By editor on January 28, 2018 — 1 min read

We’ve made a bunch of decisions that I deeply regret because they were entirely monetary in nature. What I said to the team was, I’m fine with us making purely monetary decisions, but we didn’t even do those well.

It’s not as if we had a predictable rate of return that said, “We’re going to close our eyes here, double our money, and walk away.”

The reason I brought that up to them: Our decision-making can’t bleed over time. Right now it’s very hard for us, as an organization, to know how much should be mission driven and how much should not. When should we really double down on things that aren’t working, when should we not. When should we just give up?

It is the thing that we are now the most emotionally sensitive to. The opposite may be true: If the diabetes business turns out to work, does the 101st person that works in Social Capital say, “Fuck it, we’re just going to buckle down.” When they’re writing cheques and we’re 50 million deep into something and it’s clearly not going to work, was that it?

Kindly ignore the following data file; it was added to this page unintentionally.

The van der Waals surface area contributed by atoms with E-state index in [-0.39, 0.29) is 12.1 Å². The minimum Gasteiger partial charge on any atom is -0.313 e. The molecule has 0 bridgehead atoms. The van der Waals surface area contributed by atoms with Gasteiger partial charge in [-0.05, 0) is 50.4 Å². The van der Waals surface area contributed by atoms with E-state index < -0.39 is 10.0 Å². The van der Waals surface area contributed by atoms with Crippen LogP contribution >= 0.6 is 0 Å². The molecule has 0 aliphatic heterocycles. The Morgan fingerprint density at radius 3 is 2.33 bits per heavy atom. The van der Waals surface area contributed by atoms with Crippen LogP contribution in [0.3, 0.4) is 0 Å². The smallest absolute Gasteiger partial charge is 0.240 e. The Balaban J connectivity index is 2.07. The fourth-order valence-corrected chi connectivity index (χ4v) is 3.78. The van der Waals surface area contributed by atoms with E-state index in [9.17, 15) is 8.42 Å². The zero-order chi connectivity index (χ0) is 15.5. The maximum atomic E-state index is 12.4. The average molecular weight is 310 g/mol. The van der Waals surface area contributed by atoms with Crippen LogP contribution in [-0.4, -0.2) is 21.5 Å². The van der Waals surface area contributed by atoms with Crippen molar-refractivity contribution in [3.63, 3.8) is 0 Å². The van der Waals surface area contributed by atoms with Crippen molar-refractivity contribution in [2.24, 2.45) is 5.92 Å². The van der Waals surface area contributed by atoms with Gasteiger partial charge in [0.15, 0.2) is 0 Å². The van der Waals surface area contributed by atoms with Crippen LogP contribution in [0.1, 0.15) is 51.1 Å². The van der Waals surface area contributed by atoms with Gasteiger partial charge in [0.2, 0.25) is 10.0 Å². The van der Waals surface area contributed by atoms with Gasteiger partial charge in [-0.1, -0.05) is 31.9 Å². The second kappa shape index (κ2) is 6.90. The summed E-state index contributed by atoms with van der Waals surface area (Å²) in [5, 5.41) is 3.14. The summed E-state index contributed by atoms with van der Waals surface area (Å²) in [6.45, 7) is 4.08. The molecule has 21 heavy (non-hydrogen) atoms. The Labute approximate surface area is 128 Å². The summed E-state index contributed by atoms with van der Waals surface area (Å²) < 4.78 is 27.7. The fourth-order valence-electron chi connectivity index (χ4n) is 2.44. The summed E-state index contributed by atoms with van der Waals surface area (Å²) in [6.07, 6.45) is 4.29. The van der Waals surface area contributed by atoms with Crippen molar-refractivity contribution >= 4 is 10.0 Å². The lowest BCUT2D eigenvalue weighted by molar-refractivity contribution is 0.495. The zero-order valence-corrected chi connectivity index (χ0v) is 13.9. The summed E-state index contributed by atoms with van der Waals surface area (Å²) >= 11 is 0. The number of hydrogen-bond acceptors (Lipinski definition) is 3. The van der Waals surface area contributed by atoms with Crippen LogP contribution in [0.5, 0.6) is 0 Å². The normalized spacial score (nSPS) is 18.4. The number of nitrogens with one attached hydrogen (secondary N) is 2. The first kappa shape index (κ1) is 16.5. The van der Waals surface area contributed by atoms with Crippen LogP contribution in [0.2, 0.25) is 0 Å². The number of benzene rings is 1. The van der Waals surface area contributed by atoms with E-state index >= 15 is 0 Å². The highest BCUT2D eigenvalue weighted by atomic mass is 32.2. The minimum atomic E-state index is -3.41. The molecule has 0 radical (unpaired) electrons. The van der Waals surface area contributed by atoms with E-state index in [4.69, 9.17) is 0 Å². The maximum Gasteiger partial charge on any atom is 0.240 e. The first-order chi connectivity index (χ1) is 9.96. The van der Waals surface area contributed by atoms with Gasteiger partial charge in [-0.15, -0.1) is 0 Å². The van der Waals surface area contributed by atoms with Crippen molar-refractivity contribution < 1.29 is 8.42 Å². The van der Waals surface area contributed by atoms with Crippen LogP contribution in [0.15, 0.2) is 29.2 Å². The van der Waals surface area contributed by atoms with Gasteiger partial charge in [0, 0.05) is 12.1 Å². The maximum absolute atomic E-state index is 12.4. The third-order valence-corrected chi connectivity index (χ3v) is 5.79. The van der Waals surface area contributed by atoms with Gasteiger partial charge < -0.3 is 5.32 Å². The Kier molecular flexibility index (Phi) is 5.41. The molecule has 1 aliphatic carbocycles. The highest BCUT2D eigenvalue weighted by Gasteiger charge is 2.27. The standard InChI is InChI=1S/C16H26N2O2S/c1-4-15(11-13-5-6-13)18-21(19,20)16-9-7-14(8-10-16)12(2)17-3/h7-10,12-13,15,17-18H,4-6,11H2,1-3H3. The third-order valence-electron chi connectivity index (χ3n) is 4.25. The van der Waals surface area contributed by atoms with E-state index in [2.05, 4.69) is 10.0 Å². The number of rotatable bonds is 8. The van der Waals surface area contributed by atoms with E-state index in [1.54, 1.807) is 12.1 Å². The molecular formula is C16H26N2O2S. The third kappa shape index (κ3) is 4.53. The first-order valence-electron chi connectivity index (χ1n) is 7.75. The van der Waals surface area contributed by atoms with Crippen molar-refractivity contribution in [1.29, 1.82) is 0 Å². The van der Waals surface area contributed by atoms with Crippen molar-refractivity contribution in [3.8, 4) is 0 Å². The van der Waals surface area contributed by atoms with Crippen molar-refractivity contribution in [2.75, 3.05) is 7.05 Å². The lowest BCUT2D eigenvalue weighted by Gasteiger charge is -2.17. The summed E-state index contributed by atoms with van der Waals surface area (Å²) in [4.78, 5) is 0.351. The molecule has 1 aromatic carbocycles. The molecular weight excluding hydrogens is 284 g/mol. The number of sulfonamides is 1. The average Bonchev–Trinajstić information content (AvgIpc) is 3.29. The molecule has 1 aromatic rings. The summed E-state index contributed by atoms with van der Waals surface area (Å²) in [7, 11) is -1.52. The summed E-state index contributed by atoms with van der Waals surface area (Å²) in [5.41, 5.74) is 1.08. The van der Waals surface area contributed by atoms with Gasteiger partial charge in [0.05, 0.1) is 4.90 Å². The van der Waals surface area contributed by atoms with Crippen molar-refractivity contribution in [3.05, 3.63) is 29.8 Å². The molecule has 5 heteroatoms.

I don’t have a really good answer, but it’s the thing that I think about the most.

When do you know, how do you know, to keep going for it? When do you know that it’s too much? When do you know that your decision making is bleeding into a vein that is not constructive? I have no idea.

It’s powerful to be able to say, “I don’t know.”

American culture is a weird thing of know-it-alls. Everybody has to know everything. How the fuck can you ever learn [if everyone has to know everything]? When is that going to be valuable?

Own that one line: I don’t know.

Behind that is a self-awareness and confidence that I think is increasingly rare. (46:35)

Posted in: v2

Editor's Note

These are Chamath Palihapitiya's words. They are probably some of the best thoughts on VC, business, and life, but were scattered around the Internet. They live now in this archive.